At the risk of sounding like a condescending professor, when I owned a system I used to try to make all recordings sound real by creating soundstage, and my then preference for they are here. Also some other attributes. Once I got out more I saw how swapping each track whether on digital or lp12 makes me feel like a different concert. All the stage, concert hall ambience, etc is there on the recording.

In fact of a system shows less difference between changing components or changing recordings, it is a fail for me
While there are systems that succeed very well in showing differences between recordings, the absolute baseline of sound varies between these systems (more body, less body, more treble, less treble, etc). So how then do you know if one, or any, of those systems reproduces exactly how the recording was intended to be heard? Answer: you cannot know.

What you propose is transparency to the diffferences between recordings. This is important. Yet it is by far not the same as transparency to any given recording on an "absolute" level.
 
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bonzo75

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#8
While there are systems that succeed very well in showing differences between recordings, the absolute baseline of sound varies between these systems (more body, less body, more treble, less treble, etc). So how then do you know if one, or any, of those systems reproduces exactly how the recording was intended to be heard? Answer: you cannot know.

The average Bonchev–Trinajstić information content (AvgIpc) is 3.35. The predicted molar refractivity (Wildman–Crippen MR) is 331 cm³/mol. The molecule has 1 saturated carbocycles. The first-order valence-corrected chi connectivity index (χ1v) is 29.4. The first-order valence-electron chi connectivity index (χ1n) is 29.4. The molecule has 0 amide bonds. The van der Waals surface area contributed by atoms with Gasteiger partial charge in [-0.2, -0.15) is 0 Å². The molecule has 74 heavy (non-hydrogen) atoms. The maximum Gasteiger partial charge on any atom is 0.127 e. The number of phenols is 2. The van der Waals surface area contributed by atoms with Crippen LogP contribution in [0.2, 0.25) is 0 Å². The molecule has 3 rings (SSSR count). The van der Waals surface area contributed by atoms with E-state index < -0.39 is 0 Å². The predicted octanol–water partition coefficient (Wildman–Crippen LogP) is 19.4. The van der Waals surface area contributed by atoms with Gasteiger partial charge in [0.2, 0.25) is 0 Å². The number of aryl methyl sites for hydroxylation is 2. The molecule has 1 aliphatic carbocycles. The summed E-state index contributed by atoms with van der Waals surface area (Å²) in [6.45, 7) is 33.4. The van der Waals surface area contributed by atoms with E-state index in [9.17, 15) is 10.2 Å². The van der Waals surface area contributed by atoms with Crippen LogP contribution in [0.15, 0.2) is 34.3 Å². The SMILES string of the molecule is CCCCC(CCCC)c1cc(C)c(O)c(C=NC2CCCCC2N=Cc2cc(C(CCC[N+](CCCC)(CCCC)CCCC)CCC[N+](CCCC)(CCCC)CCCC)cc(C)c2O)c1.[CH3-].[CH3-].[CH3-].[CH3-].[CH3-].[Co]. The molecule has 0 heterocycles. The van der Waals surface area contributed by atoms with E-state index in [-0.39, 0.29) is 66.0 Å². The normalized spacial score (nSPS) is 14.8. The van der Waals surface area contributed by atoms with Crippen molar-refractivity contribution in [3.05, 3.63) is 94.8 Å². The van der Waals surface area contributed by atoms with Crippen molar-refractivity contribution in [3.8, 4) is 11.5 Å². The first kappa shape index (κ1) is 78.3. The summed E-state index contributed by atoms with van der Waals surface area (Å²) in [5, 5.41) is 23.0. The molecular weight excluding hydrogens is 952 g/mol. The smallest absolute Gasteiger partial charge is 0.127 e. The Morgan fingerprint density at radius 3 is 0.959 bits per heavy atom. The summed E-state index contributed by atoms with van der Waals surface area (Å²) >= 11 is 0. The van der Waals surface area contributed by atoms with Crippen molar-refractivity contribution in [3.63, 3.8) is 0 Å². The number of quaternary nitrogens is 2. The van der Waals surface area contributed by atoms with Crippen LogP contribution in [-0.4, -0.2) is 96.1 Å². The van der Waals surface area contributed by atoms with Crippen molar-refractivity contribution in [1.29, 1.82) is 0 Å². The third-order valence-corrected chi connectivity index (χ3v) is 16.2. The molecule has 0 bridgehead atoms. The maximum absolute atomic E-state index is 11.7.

What you propose is transparency to the diffferences between recordings. This is not the same as transparency to any given recording on an "absolute" level.
Because if they weren't recording attributes they would be the same

If you play 10 recordings and hear a similar style of stage, it is coming from the system. If you play ten recordings and each one is a different style, where is it coming from? Assuming your recordings are from different labels/concerts, of course
 
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Carlos269

Well-Known Member
Mar 21, 2012
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#9
Because if they weren't recording attributes they would be the same

If you play 10 recordings and hear a similar style of stage, it is coming from the system. If you play ten recordings and each one is a different style, where is it coming from? Assuming you're recordings are from different labels/concerts, of course
In “relative” terms but not in “absolute” terms.
 

Al M.

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Sep 10, 2013
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#10
In “relative” terms but not in “absolute” terms.
Precisely. At the end you still don't know how any given recording was "intended" to sound.